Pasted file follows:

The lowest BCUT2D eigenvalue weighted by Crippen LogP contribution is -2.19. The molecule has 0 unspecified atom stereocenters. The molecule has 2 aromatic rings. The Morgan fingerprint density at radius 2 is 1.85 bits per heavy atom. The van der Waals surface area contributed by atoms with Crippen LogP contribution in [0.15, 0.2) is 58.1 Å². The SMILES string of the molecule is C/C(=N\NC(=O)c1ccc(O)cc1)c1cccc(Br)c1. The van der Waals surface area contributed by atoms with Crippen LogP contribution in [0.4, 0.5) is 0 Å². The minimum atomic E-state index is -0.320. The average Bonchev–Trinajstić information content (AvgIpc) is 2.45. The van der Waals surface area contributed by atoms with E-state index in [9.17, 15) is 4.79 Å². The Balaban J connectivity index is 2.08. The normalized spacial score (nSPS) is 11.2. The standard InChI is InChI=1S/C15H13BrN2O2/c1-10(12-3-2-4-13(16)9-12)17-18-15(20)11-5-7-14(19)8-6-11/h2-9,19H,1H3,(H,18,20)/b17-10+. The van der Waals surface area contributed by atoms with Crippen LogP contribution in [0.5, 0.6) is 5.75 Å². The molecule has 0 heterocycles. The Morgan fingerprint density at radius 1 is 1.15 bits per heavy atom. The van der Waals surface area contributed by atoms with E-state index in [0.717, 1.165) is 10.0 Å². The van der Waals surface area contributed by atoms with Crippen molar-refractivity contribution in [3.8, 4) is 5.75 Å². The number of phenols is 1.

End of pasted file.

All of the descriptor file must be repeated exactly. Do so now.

The lowest BCUT2D eigenvalue weighted by Crippen LogP contribution is -2.19. The molecule has 0 unspecified atom stereocenters. The molecule has 2 aromatic rings. The Morgan fingerprint density at radius 2 is 1.85 bits per heavy atom. The van der Waals surface area contributed by atoms with Crippen LogP contribution in [0.15, 0.2) is 58.1 Å². The SMILES string of the molecule is C/C(=N\NC(=O)c1ccc(O)cc1)c1cccc(Br)c1. The van der Waals surface area contributed by atoms with Crippen LogP contribution in [0.4, 0.5) is 0 Å². The minimum atomic E-state index is -0.320. The average Bonchev–Trinajstić information content (AvgIpc) is 2.45. The van der Waals surface area contributed by atoms with E-state index in [9.17, 15) is 4.79 Å². The Balaban J connectivity index is 2.08. The normalized spacial score (nSPS) is 11.2. The standard InChI is InChI=1S/C15H13BrN2O2/c1-10(12-3-2-4-13(16)9-12)17-18-15(20)11-5-7-14(19)8-6-11/h2-9,19H,1H3,(H,18,20)/b17-10+. The van der Waals surface area contributed by atoms with Crippen LogP contribution in [0.5, 0.6) is 5.75 Å². The molecule has 0 heterocycles. The Morgan fingerprint density at radius 1 is 1.15 bits per heavy atom. The van der Waals surface area contributed by atoms with E-state index in [0.717, 1.165) is 10.0 Å². The van der Waals surface area contributed by atoms with Crippen molar-refractivity contribution in [3.8, 4) is 5.75 Å². The number of phenols is 1.